His father, Henri Bureau, is a photojournalistic legend. For more than twenty years, he has shared that passion with his son, Martin. Martin now works for the AFP. In the new serie in La Lettre, ”Sons and daughters of…” – where we introduce you to a second generation photographers, he provides us with his exceptional coverage of the Tunisian revolution
Everything went so fast ! We didn’t see it coming. In Thursday evening’s televised speech, President Ben Ali announced that he would not be running for reelection in 2014, hoping that would calm the population’s upheaval after Mohamed Bouaziz’s death on January 4. Bouaziz succumbed to his self inflicted injuries when, after government officials had confiscated this street salesmen’s goods, in hopelessness and revolt, he set himself on fire. A symbol of Ben Ali’s injust dictatorship, his death would spark the Tunisian revolution, bringing an end to 23 years of dictatorship.
Friday evening I was asked to go as reinforcement. In one short day, Ben Ali, who had reigned over Tunisia with an iron fist for 23 years, left office and fled with his family. The unthinkable had just occurred. A state of emergency was declared and a curfew installed. One flight was still available on Friday morning despite the air space shutdown. After a full day in Orly, I took off for the Tunis-Carthage airport. There, my material was confiscated at customs, and, after landing at the airport for curfew, I spent the night in the comfortable marble arrival hall in the middle of 3000 men not snoring, but “sawing” all night long.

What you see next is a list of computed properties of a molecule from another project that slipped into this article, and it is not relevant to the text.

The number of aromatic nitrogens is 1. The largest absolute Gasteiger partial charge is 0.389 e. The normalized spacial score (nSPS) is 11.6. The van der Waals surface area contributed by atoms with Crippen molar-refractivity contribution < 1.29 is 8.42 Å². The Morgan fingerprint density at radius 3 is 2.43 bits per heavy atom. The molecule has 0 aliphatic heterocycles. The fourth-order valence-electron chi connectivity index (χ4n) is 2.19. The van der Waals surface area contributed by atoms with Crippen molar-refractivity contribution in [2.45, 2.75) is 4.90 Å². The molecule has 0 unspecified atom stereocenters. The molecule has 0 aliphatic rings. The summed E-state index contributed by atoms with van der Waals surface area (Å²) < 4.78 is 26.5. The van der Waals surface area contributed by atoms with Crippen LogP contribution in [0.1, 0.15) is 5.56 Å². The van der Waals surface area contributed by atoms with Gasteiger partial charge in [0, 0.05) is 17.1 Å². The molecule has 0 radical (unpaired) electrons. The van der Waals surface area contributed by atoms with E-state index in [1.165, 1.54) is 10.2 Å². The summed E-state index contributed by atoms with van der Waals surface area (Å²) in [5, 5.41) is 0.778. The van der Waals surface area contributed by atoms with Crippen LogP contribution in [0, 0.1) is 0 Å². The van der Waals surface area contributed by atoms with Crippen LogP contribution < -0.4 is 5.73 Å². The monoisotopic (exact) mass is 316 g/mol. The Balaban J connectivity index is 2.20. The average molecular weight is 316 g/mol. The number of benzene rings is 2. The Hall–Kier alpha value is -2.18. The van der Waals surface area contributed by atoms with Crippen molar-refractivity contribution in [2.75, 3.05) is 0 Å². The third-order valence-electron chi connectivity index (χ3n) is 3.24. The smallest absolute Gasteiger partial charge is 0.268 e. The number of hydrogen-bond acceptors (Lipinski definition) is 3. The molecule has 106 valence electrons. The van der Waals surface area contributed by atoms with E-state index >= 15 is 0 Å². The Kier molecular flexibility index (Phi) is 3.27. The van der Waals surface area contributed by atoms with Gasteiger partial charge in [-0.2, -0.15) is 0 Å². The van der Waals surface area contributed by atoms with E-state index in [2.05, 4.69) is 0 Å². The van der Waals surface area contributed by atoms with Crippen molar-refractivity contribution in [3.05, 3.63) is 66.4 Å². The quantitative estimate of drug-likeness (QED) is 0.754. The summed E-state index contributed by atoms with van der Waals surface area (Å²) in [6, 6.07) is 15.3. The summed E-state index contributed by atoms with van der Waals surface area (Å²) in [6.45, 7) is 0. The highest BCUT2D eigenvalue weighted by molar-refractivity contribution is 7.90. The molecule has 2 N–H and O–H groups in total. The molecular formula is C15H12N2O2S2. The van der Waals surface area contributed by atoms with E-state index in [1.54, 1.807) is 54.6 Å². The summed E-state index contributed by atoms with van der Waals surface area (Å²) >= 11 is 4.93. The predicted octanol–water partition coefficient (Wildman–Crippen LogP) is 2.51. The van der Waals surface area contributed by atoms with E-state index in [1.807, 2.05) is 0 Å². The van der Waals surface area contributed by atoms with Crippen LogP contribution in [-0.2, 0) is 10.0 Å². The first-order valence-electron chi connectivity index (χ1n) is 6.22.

The curfew was lifted at 8am, and I jumped in a taxi headed for the center of town to meet up with my colleagues. Army tanks welcomed me to Avenue Bourguiba’s “7 November” square. Black clad police officers with clubs were posted on each street corner, staring as I walked towards the Hotel Africa. It was very tense. In the entryway, I met my colleagues, friends for the most part. Their expressions were sullen, red eyed, stern, a feeling of dread in the air …
Lucas Mebrouk-Dolega, our fellow photographer from the EPA agency, was fighting for his life at the Tunis Hospital. During the previous day’s demonstrations, he was injured on the temple by a tear-gas hand grenade. He lost his left eye and was in a coma. Unfortunately, he would not wake up. He was 32.
After several well placed phone calls, I managed to retrieve my material from customs. On the return trip from the airport, I saw a giant portrait of Ben Ali stretched across a building. A portion had been carefully detached, removing the dictator’s face.
Curfew at 5pm, the avenue Bourguiba emptied for the night at 3pm. While stuck at the hotel, a gunfight broke out between police officers and an invisible enemy, most likely some soldiers fleeing after their leader’s departure. For nearly two hours, gunfire resonated throughout the neighborhood. The hotel phone in my room rang: “This is the reception desk, can you close your window?”.
Monday, the stranglehold was loosening in the street. Soldiers previously rebuffing our presence were allowing us to take pictures of them from a distance. The local police officers remained as threatening as ever.